Norfolk County Council’s decision to end its £50m deal with services giant Capita after only four years has underlined the importance of flexibility in e-government contracts, the Society of IT Management said last week.
By submitting your email address, you agree to receive emails regarding relevant topic offers from TechTarget and its partners. You can withdraw your consent at any time. Contact TechTarget at 275 Grove Street, Newton, MA.
"When you are working in IT and e-government you need to ensure that your contract takes innovation into account and that your strategic partner is prepared to work with new suppliers of your choice," said Kate Mountain, chief executive of Socitm, the public sector IT user group.
Norfolk County Council pulled the plug on its contract with Capita for exchequer, payroll, pensions and IT services after it proved incompatible with the council’s e-government strategy.
Earlier this year, Norfolk County Council adopted the new plan, which involves a range of procurement strategies for electronic services in areas such as social services and human resources.
However, the council and Capita have been unable to agree a working arrangement within the new framework.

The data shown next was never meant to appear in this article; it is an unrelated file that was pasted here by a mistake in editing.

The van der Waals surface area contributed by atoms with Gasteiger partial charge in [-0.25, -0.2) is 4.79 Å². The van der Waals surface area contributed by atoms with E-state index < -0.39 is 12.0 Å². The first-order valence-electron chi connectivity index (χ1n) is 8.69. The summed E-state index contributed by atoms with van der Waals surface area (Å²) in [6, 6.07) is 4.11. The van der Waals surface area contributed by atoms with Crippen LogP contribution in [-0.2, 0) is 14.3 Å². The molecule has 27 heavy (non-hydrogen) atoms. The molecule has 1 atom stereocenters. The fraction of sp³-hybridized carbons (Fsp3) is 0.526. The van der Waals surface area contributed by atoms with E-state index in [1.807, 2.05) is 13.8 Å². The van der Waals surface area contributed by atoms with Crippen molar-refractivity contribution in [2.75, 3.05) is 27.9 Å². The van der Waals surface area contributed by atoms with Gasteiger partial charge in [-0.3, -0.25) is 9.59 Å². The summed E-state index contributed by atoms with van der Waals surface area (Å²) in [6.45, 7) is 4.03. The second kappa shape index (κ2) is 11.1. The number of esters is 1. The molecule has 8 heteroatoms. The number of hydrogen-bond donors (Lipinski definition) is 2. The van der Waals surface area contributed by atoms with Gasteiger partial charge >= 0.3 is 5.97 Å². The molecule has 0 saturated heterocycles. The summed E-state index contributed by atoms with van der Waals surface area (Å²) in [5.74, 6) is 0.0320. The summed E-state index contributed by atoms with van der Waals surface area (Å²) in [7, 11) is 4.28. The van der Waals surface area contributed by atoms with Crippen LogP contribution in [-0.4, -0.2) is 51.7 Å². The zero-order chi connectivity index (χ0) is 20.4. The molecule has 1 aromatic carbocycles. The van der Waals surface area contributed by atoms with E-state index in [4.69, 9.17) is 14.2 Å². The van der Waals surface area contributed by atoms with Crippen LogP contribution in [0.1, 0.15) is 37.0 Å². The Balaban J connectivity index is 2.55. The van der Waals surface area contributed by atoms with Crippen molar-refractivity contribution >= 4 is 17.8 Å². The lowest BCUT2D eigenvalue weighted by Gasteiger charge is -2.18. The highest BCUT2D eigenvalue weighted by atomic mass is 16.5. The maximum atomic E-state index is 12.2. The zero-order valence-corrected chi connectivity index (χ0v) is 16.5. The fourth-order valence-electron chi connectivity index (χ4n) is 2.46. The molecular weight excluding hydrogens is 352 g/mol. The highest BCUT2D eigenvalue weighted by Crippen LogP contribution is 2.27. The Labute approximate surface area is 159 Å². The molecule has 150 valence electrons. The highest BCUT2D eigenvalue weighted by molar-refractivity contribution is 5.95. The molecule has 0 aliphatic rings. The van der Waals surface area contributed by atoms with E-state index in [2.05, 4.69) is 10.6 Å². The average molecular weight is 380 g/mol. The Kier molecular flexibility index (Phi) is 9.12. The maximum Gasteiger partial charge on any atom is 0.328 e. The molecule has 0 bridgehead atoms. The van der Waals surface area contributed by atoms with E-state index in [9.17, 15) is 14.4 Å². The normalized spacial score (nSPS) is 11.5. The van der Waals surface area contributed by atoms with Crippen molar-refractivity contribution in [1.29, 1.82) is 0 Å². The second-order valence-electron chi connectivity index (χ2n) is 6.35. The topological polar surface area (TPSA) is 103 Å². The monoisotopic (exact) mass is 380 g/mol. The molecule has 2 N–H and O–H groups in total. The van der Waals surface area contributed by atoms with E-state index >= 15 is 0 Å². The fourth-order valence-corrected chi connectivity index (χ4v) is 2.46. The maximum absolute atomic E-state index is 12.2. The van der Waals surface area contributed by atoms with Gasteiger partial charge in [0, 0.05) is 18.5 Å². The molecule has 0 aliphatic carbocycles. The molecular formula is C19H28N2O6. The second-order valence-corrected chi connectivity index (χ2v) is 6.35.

"Time has moved on since the contract was signed back in 1999 and our needs and priorities as an organisation have changed," said Alison King, leader of Norfolk County Council.
Both organisations are working on the contract closure arrangements. These will include payment to Capita of entitlements under the terms of the contract, although the council would not reveal the sums involved.
Simon Pilling, Capita’s executive director, said it was disappointing that Norfolk County Council had chosen to end the agreement, and pointed to the successful performance of the core contract.
A joint statement from the two organisations said the outsourcing firm had achieved a performance rating of 98.6%, measured against its 70 targets in the past year.